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Jakarta Post
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MUI wants law to ban LGBT activities

  • The Jakarta Post

    The Jakarta Post

Jakarta | Wed, February 17 2016 | 11:24 pm
Fight for rights: Transsexuals stage a peaceful rally in Jakarta to urge the state to do more to protect the rights of lesbian, gay, bisexual and transgender (LGBT) people. The Indonesian Ulema Council (MUI) on Wednesday called for legislation to ban lesbian, gay, bisexual and transgender (LGBT) activities in Indonesia. (Kompas.com)

Fight for rights: Transsexuals stage a peaceful rally in Jakarta to urge the state to do more to protect the rights of lesbian, gay, bisexual and transgender (LGBT) people. The Indonesian Ulema Council (MUI) on Wednesday called for legislation to ban lesbian, gay, bisexual and transgender (LGBT) activities in Indonesia. (Kompas.com)

The Indonesian Ulema Council (MUI) has called for legislation to ban lesbian, gay, bisexual and transgender (LGBT) activities in Indonesia.

"We want a stern prohibition of LGBT activities and other deviant sexual activities and legislation that categorizes them as crime," MUI chairman Maruf Amin said on Wednesday as quoted by Antara news agency.

The council called for criminal punishment of any people who engaged in sexual activities related to, or encouraged, promoted or financed activities connected with the LGBT community.

The MUI, a government-sanctioned body, also urged the government to set up compulsory rehabilitation services for every person with an inclination of deviant sexual tendencies.

Maruf said the MUI supported the government in recent statements to restrict foreign funding, including from global organizations such as the UN, that promoted LGBT issues in the country.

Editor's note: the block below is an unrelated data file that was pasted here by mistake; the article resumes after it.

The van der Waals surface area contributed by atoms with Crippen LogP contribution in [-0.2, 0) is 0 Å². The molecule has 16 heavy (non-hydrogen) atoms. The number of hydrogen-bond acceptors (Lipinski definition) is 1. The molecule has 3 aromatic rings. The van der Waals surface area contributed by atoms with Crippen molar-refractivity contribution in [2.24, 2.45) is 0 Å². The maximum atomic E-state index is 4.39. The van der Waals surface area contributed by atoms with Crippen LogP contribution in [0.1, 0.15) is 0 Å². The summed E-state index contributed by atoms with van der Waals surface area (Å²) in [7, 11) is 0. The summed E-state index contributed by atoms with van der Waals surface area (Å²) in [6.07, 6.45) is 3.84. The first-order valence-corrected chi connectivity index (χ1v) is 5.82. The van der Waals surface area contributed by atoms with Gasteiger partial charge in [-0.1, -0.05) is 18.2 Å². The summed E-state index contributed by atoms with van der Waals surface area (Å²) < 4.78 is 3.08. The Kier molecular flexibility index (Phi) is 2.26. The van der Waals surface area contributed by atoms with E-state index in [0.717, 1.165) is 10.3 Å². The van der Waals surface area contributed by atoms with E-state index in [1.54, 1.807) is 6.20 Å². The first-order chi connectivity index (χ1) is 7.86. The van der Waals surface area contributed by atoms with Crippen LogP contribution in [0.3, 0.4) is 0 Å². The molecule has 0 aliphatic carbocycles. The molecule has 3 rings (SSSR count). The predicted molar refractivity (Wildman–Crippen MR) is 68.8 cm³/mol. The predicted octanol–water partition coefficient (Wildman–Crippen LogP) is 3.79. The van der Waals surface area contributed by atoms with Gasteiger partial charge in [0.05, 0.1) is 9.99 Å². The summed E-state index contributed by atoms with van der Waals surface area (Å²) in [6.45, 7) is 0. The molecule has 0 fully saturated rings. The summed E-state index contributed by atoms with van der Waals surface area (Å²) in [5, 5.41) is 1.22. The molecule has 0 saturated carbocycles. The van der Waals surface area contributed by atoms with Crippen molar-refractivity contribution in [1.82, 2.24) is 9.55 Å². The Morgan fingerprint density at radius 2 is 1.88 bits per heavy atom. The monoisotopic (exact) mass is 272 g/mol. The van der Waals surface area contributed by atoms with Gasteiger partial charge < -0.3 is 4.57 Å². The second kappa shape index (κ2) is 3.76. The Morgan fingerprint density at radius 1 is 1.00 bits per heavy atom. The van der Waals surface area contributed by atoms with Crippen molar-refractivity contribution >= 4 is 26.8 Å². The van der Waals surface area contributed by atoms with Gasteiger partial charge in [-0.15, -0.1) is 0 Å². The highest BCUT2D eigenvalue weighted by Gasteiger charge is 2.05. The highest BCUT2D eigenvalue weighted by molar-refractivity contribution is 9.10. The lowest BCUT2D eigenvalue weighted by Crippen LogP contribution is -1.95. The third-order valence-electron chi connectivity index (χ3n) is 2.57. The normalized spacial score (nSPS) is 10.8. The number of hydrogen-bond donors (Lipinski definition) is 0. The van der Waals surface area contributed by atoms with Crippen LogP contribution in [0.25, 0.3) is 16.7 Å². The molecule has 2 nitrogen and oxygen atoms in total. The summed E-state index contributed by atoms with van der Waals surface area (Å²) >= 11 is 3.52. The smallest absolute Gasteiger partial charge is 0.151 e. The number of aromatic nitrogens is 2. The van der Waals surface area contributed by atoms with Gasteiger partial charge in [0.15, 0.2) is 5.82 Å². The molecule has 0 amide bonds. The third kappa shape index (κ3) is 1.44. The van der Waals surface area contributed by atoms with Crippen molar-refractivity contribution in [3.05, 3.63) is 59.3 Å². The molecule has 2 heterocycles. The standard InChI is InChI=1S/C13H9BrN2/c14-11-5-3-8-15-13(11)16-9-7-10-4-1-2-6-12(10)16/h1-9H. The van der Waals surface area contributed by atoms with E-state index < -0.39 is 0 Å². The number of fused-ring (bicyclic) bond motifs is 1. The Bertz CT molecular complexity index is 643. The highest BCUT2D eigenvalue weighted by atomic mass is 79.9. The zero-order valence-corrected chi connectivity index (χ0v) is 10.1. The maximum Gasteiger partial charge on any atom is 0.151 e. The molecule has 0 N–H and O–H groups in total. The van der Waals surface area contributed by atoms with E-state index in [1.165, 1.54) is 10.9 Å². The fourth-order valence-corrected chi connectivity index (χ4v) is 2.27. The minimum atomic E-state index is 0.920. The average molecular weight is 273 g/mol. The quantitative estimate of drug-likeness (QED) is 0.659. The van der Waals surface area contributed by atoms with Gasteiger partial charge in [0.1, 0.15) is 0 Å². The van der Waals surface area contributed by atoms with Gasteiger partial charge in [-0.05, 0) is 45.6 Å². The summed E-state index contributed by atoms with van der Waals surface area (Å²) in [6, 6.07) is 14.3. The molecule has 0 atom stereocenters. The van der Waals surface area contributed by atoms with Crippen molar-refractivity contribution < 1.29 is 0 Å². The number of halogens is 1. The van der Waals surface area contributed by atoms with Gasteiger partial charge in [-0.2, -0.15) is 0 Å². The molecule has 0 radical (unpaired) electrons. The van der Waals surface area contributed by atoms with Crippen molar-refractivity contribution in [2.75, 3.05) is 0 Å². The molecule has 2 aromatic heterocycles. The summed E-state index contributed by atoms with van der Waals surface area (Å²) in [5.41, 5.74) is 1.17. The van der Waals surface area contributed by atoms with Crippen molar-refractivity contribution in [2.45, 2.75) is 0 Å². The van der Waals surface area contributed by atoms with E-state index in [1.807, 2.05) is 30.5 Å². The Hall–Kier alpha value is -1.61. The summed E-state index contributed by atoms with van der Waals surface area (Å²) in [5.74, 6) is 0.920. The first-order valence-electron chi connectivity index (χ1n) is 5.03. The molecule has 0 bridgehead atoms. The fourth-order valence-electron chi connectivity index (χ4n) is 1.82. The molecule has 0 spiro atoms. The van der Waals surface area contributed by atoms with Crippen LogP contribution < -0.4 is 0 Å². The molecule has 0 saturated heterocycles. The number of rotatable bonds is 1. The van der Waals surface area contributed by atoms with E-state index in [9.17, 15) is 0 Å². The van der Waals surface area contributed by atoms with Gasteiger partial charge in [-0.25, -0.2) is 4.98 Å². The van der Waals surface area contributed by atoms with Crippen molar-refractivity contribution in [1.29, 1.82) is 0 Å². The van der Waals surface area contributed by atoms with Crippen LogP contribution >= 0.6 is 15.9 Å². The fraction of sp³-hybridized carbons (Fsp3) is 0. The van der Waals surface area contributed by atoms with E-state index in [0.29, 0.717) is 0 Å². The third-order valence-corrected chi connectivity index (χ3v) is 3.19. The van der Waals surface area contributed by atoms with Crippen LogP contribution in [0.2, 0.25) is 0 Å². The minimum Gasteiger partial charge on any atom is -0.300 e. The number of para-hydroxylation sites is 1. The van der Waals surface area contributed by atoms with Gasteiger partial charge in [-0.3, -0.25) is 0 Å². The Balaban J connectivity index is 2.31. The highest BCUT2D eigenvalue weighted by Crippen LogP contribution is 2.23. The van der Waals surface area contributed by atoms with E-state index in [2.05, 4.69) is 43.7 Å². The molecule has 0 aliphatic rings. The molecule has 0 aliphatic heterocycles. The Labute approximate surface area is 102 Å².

The council was ready to undertake any necessary action to stop the flow of funds toward the LGBT community, Maruf said, adding that the promotion of LGBT activities was against Islam as stipulated in a 2014 MUI fatwa.

"The fatwa states that homosexuality, whether lesbian or gay, and sodomy is legally haram and a form of crime," Maruf said.

Separately, Religious Affairs Minister Lukman Hakim Saifuddin said the LGBT phenomenon was a societal problem that threatened religious life, constancy in the institution of family, and the character of the nation.

"The [LGBT movement] is a potential threat to the marriage law in Indonesia that does not accept same-sex marriage," Lukman said.

The Religious Affairs Ministry has asked religious institutions to identify the root causes that made someone become lesbian, gay, bisexual or transgender.

Lukman said he had asked that such research be conducted based on religious and psychological approaches.

"We cannot be hostile and hate them, as they are also citizens of the state, but it doesn't mean that we condone and allow for the LGBT movement to shift the religious values and the identity of the nation," he added.

The minister added that one of the ways to address LGBT issues, which he believed threatened Indonesia'€™s future generations, was by strengthening the functions of the family in the community and the country.

He added that the ministry aimed to strengthen the family institution as the fort in the defense against LGBT problems.

Lukman said the ministry was currently in the process of developing optimized pre-marriage courses for couples, consultation and guidance for families as well as mediation in family problems. In doing so, the ministry would collaborate with the Religious Guidance Counseling Agency (BPA) and religious community organizations. (liz/ebf)

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